Thursday, 23 April 2009

Free is the New Business Model

Web 2.0 takes publishing out of the hands of a few and puts it in the hands of the many. Google is a free search engine; Wikipedia is a free encyclopedia; YouTube lets you be a movie producer; Blogger gives you your own newspaper column; iTunes gives you your own radio station; and Flickr lets you be a photographer. And all of these services are free. Is everything that's any good now free, and is everything that's free any good? More importantly, from a business perspective, will free destroy your business - or can you use it to boost your business?

MP3 File

  • Free content gets them into your community
  • "Free" is a magic word in marketing
  • You must prove you're an expert before they visit your Web site
  • Make money through your content, not from your content
  • So much free stuff is available now anyway - if you can't beat them, join them
  • People will come to your Web site now not because of your advertising, but your reputation
  • New business models superseding the old (e.g. newspapers dying)

If you're a consumer:
  • Look for stuff that's free - it's probably available
  • Consider upgrading to the paid version - it might be worth it for what you get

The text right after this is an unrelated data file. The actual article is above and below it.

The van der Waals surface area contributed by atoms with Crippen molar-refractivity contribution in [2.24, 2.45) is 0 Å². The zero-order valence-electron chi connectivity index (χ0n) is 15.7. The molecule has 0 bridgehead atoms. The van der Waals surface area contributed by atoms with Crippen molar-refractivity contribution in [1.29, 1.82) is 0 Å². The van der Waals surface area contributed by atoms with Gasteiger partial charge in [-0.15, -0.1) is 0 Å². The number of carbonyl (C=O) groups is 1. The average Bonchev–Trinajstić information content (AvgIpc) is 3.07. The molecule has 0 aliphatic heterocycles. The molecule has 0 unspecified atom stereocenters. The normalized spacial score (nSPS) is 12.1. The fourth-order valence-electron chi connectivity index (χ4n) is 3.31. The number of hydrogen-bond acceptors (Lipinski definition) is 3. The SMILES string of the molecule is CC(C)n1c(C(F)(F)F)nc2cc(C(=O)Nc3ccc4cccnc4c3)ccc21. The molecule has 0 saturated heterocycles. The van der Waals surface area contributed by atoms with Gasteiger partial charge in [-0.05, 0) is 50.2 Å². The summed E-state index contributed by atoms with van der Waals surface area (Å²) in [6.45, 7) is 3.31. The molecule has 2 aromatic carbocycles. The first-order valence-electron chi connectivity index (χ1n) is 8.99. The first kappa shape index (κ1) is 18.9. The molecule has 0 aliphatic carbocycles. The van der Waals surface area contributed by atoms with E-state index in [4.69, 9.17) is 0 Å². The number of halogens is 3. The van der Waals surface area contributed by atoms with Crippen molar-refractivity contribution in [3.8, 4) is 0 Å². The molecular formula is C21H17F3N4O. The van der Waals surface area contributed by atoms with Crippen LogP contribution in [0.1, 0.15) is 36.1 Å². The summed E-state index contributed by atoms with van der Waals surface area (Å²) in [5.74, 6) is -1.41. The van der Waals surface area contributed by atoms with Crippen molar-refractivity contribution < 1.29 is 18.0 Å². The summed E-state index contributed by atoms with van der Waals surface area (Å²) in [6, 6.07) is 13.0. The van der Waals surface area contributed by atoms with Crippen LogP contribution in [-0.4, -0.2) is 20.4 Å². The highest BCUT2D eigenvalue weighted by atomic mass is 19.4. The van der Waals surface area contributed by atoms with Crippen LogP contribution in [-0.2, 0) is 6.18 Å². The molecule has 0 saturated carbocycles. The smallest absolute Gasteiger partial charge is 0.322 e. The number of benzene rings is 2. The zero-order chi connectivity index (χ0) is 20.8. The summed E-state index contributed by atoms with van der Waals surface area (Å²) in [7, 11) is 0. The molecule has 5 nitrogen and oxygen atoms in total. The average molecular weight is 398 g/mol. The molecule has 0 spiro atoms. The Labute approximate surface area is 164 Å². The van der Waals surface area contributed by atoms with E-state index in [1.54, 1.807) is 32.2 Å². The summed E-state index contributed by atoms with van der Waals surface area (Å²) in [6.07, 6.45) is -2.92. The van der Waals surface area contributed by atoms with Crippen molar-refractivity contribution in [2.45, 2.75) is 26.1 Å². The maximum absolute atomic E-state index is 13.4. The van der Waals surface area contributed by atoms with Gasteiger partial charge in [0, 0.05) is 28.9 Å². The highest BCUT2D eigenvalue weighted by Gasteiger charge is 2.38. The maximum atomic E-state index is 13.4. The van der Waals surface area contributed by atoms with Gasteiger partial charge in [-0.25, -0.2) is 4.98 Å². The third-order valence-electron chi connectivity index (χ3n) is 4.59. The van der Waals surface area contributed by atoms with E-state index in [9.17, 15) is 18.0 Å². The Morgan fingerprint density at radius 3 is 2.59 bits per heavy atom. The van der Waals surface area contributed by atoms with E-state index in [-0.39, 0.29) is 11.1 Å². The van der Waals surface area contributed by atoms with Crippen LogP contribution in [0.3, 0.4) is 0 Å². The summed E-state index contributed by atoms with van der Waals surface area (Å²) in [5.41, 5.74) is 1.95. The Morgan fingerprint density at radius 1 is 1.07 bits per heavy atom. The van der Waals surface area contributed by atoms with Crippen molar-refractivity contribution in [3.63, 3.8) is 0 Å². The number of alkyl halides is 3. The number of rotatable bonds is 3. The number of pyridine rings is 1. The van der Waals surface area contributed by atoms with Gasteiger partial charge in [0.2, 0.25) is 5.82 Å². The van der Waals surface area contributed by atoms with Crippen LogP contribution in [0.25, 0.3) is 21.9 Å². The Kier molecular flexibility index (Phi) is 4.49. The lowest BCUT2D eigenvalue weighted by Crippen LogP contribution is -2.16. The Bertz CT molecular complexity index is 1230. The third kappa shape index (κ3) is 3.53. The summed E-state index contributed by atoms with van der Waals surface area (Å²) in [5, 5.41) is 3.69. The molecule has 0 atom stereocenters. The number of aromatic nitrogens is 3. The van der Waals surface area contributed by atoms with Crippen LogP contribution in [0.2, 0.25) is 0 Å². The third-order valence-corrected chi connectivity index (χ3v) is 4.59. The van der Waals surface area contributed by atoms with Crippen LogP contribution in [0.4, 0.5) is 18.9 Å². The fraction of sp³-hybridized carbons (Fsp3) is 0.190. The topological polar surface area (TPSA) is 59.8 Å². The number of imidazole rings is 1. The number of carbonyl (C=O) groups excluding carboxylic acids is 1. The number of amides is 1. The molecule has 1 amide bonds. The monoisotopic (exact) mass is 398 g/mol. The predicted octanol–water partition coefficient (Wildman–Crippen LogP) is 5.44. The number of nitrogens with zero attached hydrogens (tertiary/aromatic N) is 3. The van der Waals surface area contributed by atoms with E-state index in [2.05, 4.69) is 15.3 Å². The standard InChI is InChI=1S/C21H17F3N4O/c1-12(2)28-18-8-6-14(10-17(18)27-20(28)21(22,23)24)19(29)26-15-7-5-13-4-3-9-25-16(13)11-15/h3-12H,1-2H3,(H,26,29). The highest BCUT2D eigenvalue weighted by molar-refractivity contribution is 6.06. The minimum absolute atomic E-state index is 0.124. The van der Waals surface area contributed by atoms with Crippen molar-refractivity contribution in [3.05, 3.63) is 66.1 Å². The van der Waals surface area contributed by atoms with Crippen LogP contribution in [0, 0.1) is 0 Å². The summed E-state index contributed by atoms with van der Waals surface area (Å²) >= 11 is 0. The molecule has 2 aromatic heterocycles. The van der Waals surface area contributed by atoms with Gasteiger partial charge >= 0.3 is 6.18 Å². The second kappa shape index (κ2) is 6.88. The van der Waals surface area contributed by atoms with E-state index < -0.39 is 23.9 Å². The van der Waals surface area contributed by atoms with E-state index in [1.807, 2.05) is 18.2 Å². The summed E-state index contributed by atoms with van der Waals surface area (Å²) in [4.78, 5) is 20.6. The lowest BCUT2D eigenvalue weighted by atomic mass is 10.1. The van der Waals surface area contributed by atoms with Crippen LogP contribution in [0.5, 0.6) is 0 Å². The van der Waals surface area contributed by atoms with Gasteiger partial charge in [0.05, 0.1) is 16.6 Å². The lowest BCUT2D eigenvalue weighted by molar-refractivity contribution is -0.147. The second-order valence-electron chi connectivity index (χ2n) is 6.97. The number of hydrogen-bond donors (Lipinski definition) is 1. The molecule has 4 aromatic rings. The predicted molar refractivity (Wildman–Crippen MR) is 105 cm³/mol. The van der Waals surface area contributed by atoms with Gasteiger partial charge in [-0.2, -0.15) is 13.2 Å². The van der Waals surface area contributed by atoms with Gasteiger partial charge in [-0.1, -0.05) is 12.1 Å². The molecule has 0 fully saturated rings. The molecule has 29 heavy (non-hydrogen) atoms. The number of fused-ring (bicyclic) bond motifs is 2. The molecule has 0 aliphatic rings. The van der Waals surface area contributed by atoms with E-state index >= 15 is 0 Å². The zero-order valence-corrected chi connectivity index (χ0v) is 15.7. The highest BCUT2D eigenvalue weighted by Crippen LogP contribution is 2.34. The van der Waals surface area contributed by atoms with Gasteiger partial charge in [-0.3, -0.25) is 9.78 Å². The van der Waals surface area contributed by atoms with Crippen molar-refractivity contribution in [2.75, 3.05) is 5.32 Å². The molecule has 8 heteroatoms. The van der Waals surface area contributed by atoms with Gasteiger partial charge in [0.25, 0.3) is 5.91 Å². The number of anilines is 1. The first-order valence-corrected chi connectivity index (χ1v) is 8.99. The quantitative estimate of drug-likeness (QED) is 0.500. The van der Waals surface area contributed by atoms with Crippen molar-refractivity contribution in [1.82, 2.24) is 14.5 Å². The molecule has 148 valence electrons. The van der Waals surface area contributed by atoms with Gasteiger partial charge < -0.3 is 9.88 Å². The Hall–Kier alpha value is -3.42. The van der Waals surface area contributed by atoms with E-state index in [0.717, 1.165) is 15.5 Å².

• No "free lunch" - sometimes there are hidden costs, from the innocuous (provide personal details, leading to spam) to the costly (sign up now, pay later)
If you're a provider:
  • Make more stuff free to build your reputation and get more traffic to your site
  • Find out who's offering the free version of what you're charging for - it might shock you!
  • Information is becoming a commodity, so figure out how to add services and experiences to commodities


ChrisP said...

The was recently launched to fill the void left by the closure of print newspaper The Rocky Mountain News. uses the "freemium" business model discussed in the podcast but its backers' ambitious target of 50,000 paid subscribers has not been met with a mere 3,000 subscribers to date.

ChrisP said...

According to this New York Times article, web-savvy companies are tapping into the altruistic "freeconomy", and saving large sums of money by way of customer support freely offered by "lead users" in web-forums. These users provide on-line technical advice free-of-charge for the social rewards of kudos and other warm-fuzzies.

ChrisP said...

According to this report in the Guardian, Rupert Murdoch's News Corporation are going against the flow with a plan to introduce subscription fees for the (currently free) on-line editions of its newspapers.